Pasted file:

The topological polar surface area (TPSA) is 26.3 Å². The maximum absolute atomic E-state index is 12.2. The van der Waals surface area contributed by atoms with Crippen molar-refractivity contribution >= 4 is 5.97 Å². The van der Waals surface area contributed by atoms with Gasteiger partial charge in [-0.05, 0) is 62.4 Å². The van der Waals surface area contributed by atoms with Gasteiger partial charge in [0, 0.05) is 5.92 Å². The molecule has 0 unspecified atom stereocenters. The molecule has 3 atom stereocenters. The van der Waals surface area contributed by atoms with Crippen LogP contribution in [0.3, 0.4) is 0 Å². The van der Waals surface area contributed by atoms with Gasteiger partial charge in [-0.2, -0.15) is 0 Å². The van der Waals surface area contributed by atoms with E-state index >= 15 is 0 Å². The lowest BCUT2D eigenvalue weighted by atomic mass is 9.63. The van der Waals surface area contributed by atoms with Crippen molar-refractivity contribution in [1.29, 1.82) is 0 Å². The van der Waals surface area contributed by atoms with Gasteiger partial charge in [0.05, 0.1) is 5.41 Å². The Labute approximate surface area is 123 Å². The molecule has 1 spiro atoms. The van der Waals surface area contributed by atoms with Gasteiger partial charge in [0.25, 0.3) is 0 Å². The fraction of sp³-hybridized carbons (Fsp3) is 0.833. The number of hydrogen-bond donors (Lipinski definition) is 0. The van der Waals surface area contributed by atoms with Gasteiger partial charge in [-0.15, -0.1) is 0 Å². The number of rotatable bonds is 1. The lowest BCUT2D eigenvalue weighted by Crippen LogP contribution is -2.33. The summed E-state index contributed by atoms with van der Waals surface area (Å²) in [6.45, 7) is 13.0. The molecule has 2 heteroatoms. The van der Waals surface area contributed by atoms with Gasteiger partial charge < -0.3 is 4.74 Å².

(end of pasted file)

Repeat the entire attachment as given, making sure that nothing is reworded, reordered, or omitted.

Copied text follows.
The topological polar surface area (TPSA) is 26.3 Å². The maximum absolute atomic E-state index is 12.2. The van der Waals surface area contributed by atoms with Crippen molar-refractivity contribution >= 4 is 5.97 Å². The van der Waals surface area contributed by atoms with Gasteiger partial charge in [-0.05, 0) is 62.4 Å². The van der Waals surface area contributed by atoms with Gasteiger partial charge in [0, 0.05) is 5.92 Å². The molecule has 0 unspecified atom stereocenters. The molecule has 3 atom stereocenters. The van der Waals surface area contributed by atoms with Crippen LogP contribution in [0.3, 0.4) is 0 Å². The van der Waals surface area contributed by atoms with Gasteiger partial charge in [-0.2, -0.15) is 0 Å². The van der Waals surface area contributed by atoms with E-state index >= 15 is 0 Å². The lowest BCUT2D eigenvalue weighted by atomic mass is 9.63. The van der Waals surface area contributed by atoms with Crippen molar-refractivity contribution in [1.29, 1.82) is 0 Å². The van der Waals surface area contributed by atoms with Gasteiger partial charge in [0.05, 0.1) is 5.41 Å². The Labute approximate surface area is 123 Å². The molecule has 1 spiro atoms. The van der Waals surface area contributed by atoms with Gasteiger partial charge in [0.25, 0.3) is 0 Å². The fraction of sp³-hybridized carbons (Fsp3) is 0.833. The number of hydrogen-bond donors (Lipinski definition) is 0. The van der Waals surface area contributed by atoms with Gasteiger partial charge in [-0.15, -0.1) is 0 Å². The number of rotatable bonds is 1. The lowest BCUT2D eigenvalue weighted by Crippen LogP contribution is -2.33. The summed E-state index contributed by atoms with van der Waals surface area (Å²) in [6.45, 7) is 13.0. The molecule has 2 heteroatoms. The van der Waals surface area contributed by atoms with Gasteiger partial charge < -0.3 is 4.74 Å².